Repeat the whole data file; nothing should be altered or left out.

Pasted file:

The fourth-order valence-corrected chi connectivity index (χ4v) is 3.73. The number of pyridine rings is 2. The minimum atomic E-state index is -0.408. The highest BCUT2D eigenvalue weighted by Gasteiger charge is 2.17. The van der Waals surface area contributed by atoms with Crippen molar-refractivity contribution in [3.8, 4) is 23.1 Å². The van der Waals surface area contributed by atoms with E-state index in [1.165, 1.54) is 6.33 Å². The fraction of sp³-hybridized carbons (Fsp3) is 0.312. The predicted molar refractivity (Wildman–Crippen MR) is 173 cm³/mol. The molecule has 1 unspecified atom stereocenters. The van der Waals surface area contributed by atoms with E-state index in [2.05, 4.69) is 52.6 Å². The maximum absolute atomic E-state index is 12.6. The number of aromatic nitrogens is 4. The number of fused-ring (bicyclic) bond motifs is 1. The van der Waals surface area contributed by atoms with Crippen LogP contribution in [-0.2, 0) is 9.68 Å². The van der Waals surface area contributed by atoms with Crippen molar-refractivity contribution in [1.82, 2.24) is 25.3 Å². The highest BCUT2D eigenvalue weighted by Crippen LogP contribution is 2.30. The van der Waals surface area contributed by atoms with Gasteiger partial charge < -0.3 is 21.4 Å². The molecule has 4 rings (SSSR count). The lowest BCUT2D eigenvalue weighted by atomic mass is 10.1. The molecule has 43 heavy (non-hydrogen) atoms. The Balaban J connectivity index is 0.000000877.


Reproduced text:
The fourth-order valence-corrected chi connectivity index (χ4v) is 3.73. The number of pyridine rings is 2. The minimum atomic E-state index is -0.408. The highest BCUT2D eigenvalue weighted by Gasteiger charge is 2.17. The van der Waals surface area contributed by atoms with Crippen molar-refractivity contribution in [3.8, 4) is 23.1 Å². The van der Waals surface area contributed by atoms with E-state index in [1.165, 1.54) is 6.33 Å². The fraction of sp³-hybridized carbons (Fsp3) is 0.312. The predicted molar refractivity (Wildman–Crippen MR) is 173 cm³/mol. The molecule has 1 unspecified atom stereocenters. The van der Waals surface area contributed by atoms with E-state index in [2.05, 4.69) is 52.6 Å². The maximum absolute atomic E-state index is 12.6. The number of aromatic nitrogens is 4. The number of fused-ring (bicyclic) bond motifs is 1. The van der Waals surface area contributed by atoms with Crippen LogP contribution in [-0.2, 0) is 9.68 Å². The van der Waals surface area contributed by atoms with Crippen molar-refractivity contribution in [1.82, 2.24) is 25.3 Å². The highest BCUT2D eigenvalue weighted by Crippen LogP contribution is 2.30. The van der Waals surface area contributed by atoms with Gasteiger partial charge < -0.3 is 21.4 Å². The molecule has 4 rings (SSSR count). The lowest BCUT2D eigenvalue weighted by atomic mass is 10.1. The molecule has 43 heavy (non-hydrogen) atoms. The Balaban J connectivity index is 0.000000877.